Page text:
With Facebook Ads, you are going to lean on demographics more than anything else. Facebook has tons of information available about its users, so you can rely on those profiles to break down your target audience and make sure you are only showing PPC ads to people who might be interested. For example, if you sell a product for women, targeting females only is an obvious starting point. That’s just a basic filter, however, and you can do a lot more based on age, location, hobbies, interests, and on and on. 

DIal in targeting

As a general rule of thumb, you want to err on the side of having your targeting be too narrow rather than too wide. If you cast a wide net, you are inevitably going to be paying for clicks that weren’t really a good match for your products or services. It’s better to start with tight targeting and gradually open it up as you start to see some results come in and gain a better understanding of who is actually buying from you. 

Step #3 – Think About the Landing

While it’s exciting to have someone click on one of your PPC ads, that’s really only the start of the process. After they click – and you pay for the click – that user is going to arrive at a landing page on your website. If they don’t like what they see, they’ll quickly click or tap on the “Back” button and the money you spent on that click will have been wasted. 

To extract maximum value out of the clicks you purchase, it’s important to have great landing pages in place for your PPC campaigns. The page that you point the visitor toward should have been designed specifically for the ad in question. That way, the page will line up nicely with the expectations of the visitor and they won’t be thrown off by any disconnect between your ad and your site. Trust is a big part of making a sale and the first step in building trust is to deliver what the user is expecting and not have anything seem out of place.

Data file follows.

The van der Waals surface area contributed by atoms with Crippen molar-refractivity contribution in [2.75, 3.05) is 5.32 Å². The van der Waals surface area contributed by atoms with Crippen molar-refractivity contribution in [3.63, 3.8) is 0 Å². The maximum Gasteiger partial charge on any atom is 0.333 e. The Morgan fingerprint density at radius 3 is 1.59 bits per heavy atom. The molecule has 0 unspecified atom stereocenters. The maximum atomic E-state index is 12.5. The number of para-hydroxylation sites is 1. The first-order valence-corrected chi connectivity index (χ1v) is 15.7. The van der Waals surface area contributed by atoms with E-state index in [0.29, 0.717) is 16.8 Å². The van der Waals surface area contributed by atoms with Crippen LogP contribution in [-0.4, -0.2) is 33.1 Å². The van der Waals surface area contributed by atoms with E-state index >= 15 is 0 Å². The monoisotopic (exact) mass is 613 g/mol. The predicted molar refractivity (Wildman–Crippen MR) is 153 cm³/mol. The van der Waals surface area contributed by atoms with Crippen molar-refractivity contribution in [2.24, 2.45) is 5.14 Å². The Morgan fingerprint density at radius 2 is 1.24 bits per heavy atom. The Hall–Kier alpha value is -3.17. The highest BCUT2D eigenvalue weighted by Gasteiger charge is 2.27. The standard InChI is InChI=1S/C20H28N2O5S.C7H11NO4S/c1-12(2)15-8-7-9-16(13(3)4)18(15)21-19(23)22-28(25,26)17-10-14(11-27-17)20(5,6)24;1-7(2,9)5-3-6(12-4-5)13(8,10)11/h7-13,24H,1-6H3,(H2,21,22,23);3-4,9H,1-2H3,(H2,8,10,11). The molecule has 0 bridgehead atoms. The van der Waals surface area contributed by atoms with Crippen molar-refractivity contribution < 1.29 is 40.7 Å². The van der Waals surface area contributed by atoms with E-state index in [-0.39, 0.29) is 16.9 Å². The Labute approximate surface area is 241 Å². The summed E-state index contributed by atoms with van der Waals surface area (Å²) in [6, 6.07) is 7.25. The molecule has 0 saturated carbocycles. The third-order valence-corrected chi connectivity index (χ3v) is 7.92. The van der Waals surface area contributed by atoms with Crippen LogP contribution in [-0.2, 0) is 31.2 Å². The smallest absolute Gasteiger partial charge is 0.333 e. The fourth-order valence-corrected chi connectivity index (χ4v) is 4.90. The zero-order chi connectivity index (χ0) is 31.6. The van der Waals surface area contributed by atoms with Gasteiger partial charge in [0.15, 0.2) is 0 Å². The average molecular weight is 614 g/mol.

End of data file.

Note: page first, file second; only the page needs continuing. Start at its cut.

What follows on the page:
If it seems like a lot of work to build a landing page for all of your different ads, well, it can be. However, this process can usually be streamlined through the use of templates. Once you nail down a design for your landing pages, you can repurpose that design over and over while simply changing the content to align with the expectations of the visitor. With a bit of practice and a good template in place, you can quickly turn out a fresh landing page to go along with any new ads/campaigns you launch. 

Think about the landing

When building your landing pages for PPC ads, remember that simplicity is the key. You don’t want to give the user too many options – instead, you want to present them with the single action that you’d like them to take. This is a case where too many choices can be a bad thing and will leave your visitor distracted and possibly unable to make a selection. Keep your landing pages simple and to the point, and make it clear what action you’d like the user to take. 

Don’t make the mistake of thinking that running PPC ad campaigns will ever be easy. Digital advertising can be powerfully effective, to be sure, but running such campaigns requires hard work, a process that follows accepted best practices, and an ongoing focus on improvement and innovation to achieve success.

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Kate Falconer
About Kate Falconer:

For over a decade in the digital marketing industry, Kate Falconer’s primary focus has been on PPC while also learning the basics of SEO. Kate manages PPC execution and informs PPC strategy, which involves display, remarketing, video and shopping campaigns on Google Ads and Bing Ads.